As it is, the Judy Garland bio-play has extended already, and would extend further if it weren’t for the immense physical and emotional pressures placed on its leading lady, Best Actress nominee Tracie Bennett, who said she was “living like an athlete” to get through the performance schedule. “Mentally, I get really scared as I’m putting my make up on every night, really scared, going ‘oh God what do I have to do?’ but then I calm myself down,” she said. “But once I get on [stage] I just go with what the director’s told you to do and you don’t think about it, you just concentrate. It’s mammoth concentration. So you need to eat well and sleep. If I’m tired it’s not the same.”

Bennett’s hard work has paid off, with End Of The Rainbow becoming one of the hit plays of the year. Vying for the same description – and the same Olivier Award – is Clybourne Park, which is currently playing in the West End following its premiere at the Royal Court. One of its stars, Best Actress nominee Sophie Thompson, expressed what it is like to be in a successful show “It’s just lovely to be able to revisit something you enjoyed so much to begin with and it’s lovely to carry on and for people to come and see it. It’s lovely to get good crowds in the theatre.”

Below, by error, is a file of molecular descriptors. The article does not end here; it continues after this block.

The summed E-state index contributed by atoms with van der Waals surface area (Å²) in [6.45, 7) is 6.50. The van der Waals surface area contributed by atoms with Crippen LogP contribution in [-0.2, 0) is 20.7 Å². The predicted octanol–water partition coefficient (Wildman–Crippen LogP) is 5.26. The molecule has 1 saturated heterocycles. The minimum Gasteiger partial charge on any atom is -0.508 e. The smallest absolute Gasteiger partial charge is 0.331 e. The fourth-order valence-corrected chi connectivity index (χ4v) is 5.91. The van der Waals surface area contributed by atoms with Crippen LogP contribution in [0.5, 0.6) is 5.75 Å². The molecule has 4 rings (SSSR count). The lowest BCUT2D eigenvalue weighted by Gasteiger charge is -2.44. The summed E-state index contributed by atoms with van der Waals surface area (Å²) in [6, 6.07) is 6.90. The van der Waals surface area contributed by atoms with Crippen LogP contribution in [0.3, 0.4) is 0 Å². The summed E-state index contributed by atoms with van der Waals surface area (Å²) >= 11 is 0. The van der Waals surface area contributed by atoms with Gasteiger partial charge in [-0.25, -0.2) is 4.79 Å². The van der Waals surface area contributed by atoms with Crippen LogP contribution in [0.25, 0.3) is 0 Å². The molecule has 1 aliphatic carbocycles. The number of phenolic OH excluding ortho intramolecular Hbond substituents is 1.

For some, however, the stage experience that earned them a nomination is now in the past. But that doesn’t mean it is forgotten. As Sheridan Smith said, repeating something she quoted to herself after her final performance, “Don’t cry because it’s over, smile because it happened.”

For full details of this year’s Olivier Awards with MasterCard, visit